say that rate was $1.50. Let's suppose there was a railroad rate from Hartford to New York, a local rate, of 30 cents. Any suppose there was a rate from Dallas to Texas City, a local rate, of 40 cents. Seatrain has to have a rate between here and here [indicting], which, after adding these two rates, is competitive with that rate. In fact, it has to be lower than that rate or we wouldn't get any business at all.
So let's say that the differential has to be 10 cents. That means that the combination of these has to be $1.40, no more—40, 30, are 70; we have got 70 cents left that our rate can be. All right. So the railroads come along with a general rate increase case, and they increase the rates we will say 10 percent. This rate becomes 33 cents, this rate becomes 44 cents. But they put a hold-down on this rate and don't increase it at all. The result is that in order to maintain that differential, Seatrain's port-to-port rate has got to come down to 63 cents.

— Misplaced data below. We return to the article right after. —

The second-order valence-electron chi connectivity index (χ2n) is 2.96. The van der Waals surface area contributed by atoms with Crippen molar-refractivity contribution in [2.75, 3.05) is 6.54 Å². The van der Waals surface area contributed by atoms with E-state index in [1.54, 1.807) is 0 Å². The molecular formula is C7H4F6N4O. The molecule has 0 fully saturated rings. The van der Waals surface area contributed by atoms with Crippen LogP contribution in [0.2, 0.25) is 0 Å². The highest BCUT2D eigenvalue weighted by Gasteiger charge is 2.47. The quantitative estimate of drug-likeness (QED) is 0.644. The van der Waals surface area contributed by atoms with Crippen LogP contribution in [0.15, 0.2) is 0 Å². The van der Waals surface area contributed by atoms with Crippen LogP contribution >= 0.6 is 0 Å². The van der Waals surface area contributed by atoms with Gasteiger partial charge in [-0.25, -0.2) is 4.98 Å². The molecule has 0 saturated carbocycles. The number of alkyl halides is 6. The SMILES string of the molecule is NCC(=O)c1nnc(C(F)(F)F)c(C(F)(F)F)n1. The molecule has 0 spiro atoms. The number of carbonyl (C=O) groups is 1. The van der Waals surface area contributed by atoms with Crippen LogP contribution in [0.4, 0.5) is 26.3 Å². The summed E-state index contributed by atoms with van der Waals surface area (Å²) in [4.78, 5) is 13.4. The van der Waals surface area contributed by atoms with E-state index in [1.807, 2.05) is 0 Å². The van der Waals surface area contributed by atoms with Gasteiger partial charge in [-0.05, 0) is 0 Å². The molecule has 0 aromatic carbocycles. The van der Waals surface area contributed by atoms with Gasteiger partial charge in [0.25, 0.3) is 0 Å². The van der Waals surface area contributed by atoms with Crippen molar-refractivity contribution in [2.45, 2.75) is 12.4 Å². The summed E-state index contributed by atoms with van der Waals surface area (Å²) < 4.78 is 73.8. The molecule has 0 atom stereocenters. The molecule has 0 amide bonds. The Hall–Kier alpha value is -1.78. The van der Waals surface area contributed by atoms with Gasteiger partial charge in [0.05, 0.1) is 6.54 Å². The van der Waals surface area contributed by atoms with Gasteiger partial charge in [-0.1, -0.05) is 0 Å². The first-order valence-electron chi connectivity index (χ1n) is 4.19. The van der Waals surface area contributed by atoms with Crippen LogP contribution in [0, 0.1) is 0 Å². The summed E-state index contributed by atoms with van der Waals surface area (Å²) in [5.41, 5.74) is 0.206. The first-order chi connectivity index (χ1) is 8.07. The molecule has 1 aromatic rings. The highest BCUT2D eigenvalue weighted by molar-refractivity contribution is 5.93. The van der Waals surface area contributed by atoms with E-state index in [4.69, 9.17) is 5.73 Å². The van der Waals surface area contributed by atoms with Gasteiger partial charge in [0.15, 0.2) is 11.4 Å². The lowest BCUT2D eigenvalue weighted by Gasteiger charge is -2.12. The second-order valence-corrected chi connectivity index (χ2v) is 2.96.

Now, in the last 10 or 12 years there have been something like 15 or 16 of these general rate increases, and as they go along, here is what the result, you will find, has happened. Those general rate increases have amounted to about 80 percent on the total. So we have alet's just take the example of a 50 percent increase. This rate has now become 45 cents, this rate which was 40 has now become 60 cents, and maybe, while they are at it, over the years, they increased this one to $1.60, ten cents. So we have to have a combination of $1.50 to come under that and still maintain the 10-cent differential.
How do we get that? We have got 45 cents here, 60 cents there, that is $1.05, if you subtract that from $1.35, and we have got 45 cents left.